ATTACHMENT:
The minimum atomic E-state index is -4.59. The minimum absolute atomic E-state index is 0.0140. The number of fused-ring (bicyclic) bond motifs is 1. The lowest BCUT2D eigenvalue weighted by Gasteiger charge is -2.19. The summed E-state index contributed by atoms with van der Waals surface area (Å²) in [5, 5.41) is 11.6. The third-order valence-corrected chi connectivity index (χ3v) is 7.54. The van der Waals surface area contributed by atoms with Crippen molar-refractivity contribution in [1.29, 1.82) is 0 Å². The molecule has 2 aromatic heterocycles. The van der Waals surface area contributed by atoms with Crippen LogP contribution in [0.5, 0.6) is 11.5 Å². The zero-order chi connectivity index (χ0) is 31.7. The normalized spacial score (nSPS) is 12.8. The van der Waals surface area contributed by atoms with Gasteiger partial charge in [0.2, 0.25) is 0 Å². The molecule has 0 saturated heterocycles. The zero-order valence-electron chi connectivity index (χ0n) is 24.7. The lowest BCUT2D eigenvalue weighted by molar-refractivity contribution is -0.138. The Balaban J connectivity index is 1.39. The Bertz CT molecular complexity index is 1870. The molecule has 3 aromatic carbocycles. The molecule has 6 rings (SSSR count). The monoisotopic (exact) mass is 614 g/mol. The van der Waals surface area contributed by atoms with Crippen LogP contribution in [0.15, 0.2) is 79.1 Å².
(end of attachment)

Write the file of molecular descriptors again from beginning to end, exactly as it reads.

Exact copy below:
The minimum atomic E-state index is -4.59. The minimum absolute atomic E-state index is 0.0140. The number of fused-ring (bicyclic) bond motifs is 1. The lowest BCUT2D eigenvalue weighted by Gasteiger charge is -2.19. The summed E-state index contributed by atoms with van der Waals surface area (Å²) in [5, 5.41) is 11.6. The third-order valence-corrected chi connectivity index (χ3v) is 7.54. The van der Waals surface area contributed by atoms with Crippen molar-refractivity contribution in [1.29, 1.82) is 0 Å². The molecule has 2 aromatic heterocycles. The van der Waals surface area contributed by atoms with Crippen LogP contribution in [0.5, 0.6) is 11.5 Å². The zero-order chi connectivity index (χ0) is 31.7. The normalized spacial score (nSPS) is 12.8. The van der Waals surface area contributed by atoms with Gasteiger partial charge in [0.2, 0.25) is 0 Å². The molecule has 0 saturated heterocycles. The zero-order valence-electron chi connectivity index (χ0n) is 24.7. The lowest BCUT2D eigenvalue weighted by molar-refractivity contribution is -0.138. The Balaban J connectivity index is 1.39. The Bertz CT molecular complexity index is 1870. The molecule has 3 aromatic carbocycles. The molecule has 6 rings (SSSR count). The monoisotopic (exact) mass is 614 g/mol. The van der Waals surface area contributed by atoms with Crippen LogP contribution in [0.15, 0.2) is 79.1 Å².